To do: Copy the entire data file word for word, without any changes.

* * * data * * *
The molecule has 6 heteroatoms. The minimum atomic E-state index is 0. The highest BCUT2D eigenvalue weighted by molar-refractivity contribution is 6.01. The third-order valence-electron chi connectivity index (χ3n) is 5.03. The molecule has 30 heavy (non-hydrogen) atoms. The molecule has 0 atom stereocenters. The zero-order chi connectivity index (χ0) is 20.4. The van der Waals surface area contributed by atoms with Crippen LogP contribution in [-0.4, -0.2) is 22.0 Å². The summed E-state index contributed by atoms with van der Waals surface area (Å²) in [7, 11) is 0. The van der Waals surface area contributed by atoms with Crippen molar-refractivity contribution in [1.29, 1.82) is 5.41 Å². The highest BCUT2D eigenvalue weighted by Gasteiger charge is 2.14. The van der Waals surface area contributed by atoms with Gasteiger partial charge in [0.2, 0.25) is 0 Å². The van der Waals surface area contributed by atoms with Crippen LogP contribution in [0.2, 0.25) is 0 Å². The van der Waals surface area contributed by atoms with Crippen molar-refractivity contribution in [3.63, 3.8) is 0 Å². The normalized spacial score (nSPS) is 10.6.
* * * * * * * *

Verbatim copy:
The molecule has 6 heteroatoms. The minimum atomic E-state index is 0. The highest BCUT2D eigenvalue weighted by molar-refractivity contribution is 6.01. The third-order valence-electron chi connectivity index (χ3n) is 5.03. The molecule has 30 heavy (non-hydrogen) atoms. The molecule has 0 atom stereocenters. The zero-order chi connectivity index (χ0) is 20.4. The van der Waals surface area contributed by atoms with Crippen LogP contribution in [-0.4, -0.2) is 22.0 Å². The summed E-state index contributed by atoms with van der Waals surface area (Å²) in [7, 11) is 0. The van der Waals surface area contributed by atoms with Crippen molar-refractivity contribution in [1.29, 1.82) is 5.41 Å². The highest BCUT2D eigenvalue weighted by Gasteiger charge is 2.14. The van der Waals surface area contributed by atoms with Gasteiger partial charge in [0.2, 0.25) is 0 Å². The van der Waals surface area contributed by atoms with Crippen LogP contribution in [0.2, 0.25) is 0 Å². The van der Waals surface area contributed by atoms with Crippen molar-refractivity contribution in [3.63, 3.8) is 0 Å². The normalized spacial score (nSPS) is 10.6.